I’m curious how people think this pandemic will end. Especially those who refuse the vaccine and are convinced that masks and distancing are ineffective. What do they expect is going to happen to cause this thing to go away? Four and a half million people have already died worldwide from this virus that many expected to be no worse than the common flu. The numbers of infections and deaths continue to increase in the U.S. and are at the worst point. How will this end?
I decided to research how past pandemics ended, and it’s not a pretty sight. In the 6th century, a plague started in Egypt and spread across the Mediterranean into Europe. In North Africa, Asia, Europe, and Arabia, an estimated 30 to 50 million people died, as much as half the world’s population. The only thing people knew to do was avoid sick people. Somehow the pandemic just ended as apparently those who survived had some kind of immunity.
I hear that’s what many people expect today that a large number will have natural immunity and suffer mild symptoms at most. Yet, think about half the population dying. That would be 130 million people in the U.S. It doesn’t seem like an acceptable conclusion to me. Yet when people refuse to do anything to stop the virus, they’re living like those in the 6th century.
However, the plague returned 800 years later and hit Europe in the mid-14th century. This time 200 million died in just four years. It was known as the Black Death. Although they had no understanding of viruses and being contagious, they realized it had something to do with close contact, so they invented the concept of quarantine. The word “quarantine” originates from the word “four” and referred to 40 days.
The virus did not disappear and reared its ugly head in London every decade for the next three centuries. With each new plague, 20% of the population died. The final and perhaps the worst to hit London was in 1665, wiping out 100,000. Victims were locked in their homes for isolation with red crosses painted on their door. Apparently, they accomplished enough isolation to bring the outbreak to an end.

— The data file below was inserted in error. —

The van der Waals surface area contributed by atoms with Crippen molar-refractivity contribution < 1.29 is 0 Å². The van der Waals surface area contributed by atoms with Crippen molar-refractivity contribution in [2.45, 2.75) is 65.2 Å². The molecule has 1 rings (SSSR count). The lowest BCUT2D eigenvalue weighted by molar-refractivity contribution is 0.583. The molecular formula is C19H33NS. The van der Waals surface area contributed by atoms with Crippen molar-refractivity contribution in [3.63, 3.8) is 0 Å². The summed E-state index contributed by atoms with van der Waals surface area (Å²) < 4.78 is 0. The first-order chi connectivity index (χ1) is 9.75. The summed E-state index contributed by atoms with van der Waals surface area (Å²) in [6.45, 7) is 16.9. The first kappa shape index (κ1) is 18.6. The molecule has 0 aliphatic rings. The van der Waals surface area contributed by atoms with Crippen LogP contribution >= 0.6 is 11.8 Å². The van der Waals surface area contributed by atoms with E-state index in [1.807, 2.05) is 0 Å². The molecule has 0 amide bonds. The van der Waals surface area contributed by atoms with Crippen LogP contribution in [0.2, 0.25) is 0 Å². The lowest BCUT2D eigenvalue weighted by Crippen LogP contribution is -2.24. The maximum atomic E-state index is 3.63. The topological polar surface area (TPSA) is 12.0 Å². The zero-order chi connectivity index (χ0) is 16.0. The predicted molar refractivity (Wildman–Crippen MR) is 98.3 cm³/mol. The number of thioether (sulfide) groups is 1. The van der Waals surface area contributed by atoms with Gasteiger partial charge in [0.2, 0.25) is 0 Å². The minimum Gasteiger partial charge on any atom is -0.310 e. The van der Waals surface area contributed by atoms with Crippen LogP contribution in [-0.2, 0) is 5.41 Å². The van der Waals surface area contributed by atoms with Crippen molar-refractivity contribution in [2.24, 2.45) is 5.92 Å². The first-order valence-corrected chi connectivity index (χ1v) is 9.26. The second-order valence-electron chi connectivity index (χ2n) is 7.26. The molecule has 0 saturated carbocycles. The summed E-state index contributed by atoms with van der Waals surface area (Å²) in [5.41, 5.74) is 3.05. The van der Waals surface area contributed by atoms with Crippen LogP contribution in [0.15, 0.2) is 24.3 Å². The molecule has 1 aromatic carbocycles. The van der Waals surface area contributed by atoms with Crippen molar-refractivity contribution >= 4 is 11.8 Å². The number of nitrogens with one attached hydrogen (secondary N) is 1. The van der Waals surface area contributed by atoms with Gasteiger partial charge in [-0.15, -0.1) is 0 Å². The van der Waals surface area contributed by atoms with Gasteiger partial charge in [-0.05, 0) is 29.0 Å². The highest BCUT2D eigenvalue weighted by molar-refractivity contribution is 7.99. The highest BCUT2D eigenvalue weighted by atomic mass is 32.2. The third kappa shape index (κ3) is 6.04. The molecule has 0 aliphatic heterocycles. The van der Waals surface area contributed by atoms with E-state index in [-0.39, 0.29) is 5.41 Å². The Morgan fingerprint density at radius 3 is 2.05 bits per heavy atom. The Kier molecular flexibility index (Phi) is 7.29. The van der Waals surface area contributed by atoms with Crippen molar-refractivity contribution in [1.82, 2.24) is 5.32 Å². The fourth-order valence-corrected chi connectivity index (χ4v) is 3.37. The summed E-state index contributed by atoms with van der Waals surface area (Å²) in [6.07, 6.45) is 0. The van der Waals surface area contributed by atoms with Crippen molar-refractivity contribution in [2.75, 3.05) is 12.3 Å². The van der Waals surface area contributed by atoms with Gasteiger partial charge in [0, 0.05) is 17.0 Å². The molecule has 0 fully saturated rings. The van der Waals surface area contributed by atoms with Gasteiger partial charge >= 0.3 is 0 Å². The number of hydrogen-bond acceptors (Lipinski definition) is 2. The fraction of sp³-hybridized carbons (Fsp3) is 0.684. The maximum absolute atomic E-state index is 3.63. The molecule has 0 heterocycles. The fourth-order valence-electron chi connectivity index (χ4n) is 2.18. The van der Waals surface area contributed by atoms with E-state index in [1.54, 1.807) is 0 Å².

Smallpox originated in Europe, Asia, and Arabia, killing 30% of the people infected, but the worst devastation was experienced by the native populations when it was carried across the ocean in the 15th century by European explorers. There was no natural immunity, and they died by the millions. Over a period of 100 years, as much as 95% of the indigenous population of Mexico died. A couple of centuries later, smallpox was eradicated by a vaccine (go figure).
Cholera killed thousands in the 19th century. However, an enterprising doctor in London determined the source was the drinking water from one source. He was able to isolate the problem, and it disappeared. This led to a movement among the entire world to practice better sanitation.
None of these pandemics ended well. People were left with their own devices and hope that they might be the ones with natural immunity. These were the predecessors of those today who want to be left to their own devices when it comes to avoiding COVID. I guess they think they have immunity, or it will simply disappear before it gets to them. Some claim to be trusting God, but that’s not how God works.
Today I saw a Facebook post from a woman (I hate to admit I actually know this woman) who said she preferred risking her children’s life to having them live in tyranny. This John Henry-like call to arms is foolish. Her choice doesn’t need to be death or tyranny. The choice is death or wearing a mask for a few hours a day for a few months.
If people are willing to discount science, it should not be surprising that they live as did our 15th-century ancestors. Of course, they need to be reminded that the lifespan in those days was 33 years. This woman needs not to worry too much longer since both her children are approaching that age. Perhaps the livestock medicine might give them a few extra years.
Come on people. It’s time to stop being stupid. The pandemic is not going to disappear on its own. There will not be some magic hurricane that hits the Gulf Coast and blows the virus to the frozen north. The “do nothing” approach of some of our politicians will accomplish exactly that—nothing.
The tragedy is that the stupidity will take others with them. After all, it is a virus, and when you refuse to do your part, others are exposed. Oh well, no need to care for others as long as we can maintain our own freedom.
The argument that wearing a mask means giving up freedom is bogus.